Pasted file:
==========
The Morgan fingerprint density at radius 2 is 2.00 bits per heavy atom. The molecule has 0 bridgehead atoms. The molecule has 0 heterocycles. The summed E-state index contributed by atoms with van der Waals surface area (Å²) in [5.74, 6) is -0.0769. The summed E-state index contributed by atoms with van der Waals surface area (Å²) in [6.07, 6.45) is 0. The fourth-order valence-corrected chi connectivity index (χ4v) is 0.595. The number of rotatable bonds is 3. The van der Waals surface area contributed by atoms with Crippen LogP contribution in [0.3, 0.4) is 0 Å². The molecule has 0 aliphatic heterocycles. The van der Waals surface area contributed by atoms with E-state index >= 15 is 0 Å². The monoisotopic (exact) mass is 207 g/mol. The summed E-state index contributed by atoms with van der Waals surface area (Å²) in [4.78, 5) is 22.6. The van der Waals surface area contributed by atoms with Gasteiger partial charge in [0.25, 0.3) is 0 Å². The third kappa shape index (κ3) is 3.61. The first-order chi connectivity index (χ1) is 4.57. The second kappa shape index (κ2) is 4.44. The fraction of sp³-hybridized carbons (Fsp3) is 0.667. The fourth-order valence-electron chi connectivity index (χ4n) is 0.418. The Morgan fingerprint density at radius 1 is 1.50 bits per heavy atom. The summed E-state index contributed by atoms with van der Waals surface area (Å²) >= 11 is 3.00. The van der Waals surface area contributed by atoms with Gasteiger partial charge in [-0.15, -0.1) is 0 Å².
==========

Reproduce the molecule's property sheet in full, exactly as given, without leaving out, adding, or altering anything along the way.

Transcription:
The Morgan fingerprint density at radius 2 is 2.00 bits per heavy atom. The molecule has 0 bridgehead atoms. The molecule has 0 heterocycles. The summed E-state index contributed by atoms with van der Waals surface area (Å²) in [5.74, 6) is -0.0769. The summed E-state index contributed by atoms with van der Waals surface area (Å²) in [6.07, 6.45) is 0. The fourth-order valence-corrected chi connectivity index (χ4v) is 0.595. The number of rotatable bonds is 3. The van der Waals surface area contributed by atoms with Crippen LogP contribution in [0.3, 0.4) is 0 Å². The molecule has 0 aliphatic heterocycles. The van der Waals surface area contributed by atoms with E-state index >= 15 is 0 Å². The monoisotopic (exact) mass is 207 g/mol. The summed E-state index contributed by atoms with van der Waals surface area (Å²) in [4.78, 5) is 22.6. The van der Waals surface area contributed by atoms with Gasteiger partial charge in [0.25, 0.3) is 0 Å². The third kappa shape index (κ3) is 3.61. The first-order chi connectivity index (χ1) is 4.57. The second kappa shape index (κ2) is 4.44. The fraction of sp³-hybridized carbons (Fsp3) is 0.667. The fourth-order valence-electron chi connectivity index (χ4n) is 0.418. The Morgan fingerprint density at radius 1 is 1.50 bits per heavy atom. The summed E-state index contributed by atoms with van der Waals surface area (Å²) >= 11 is 3.00. The van der Waals surface area contributed by atoms with Gasteiger partial charge in [-0.15, -0.1) is 0 Å².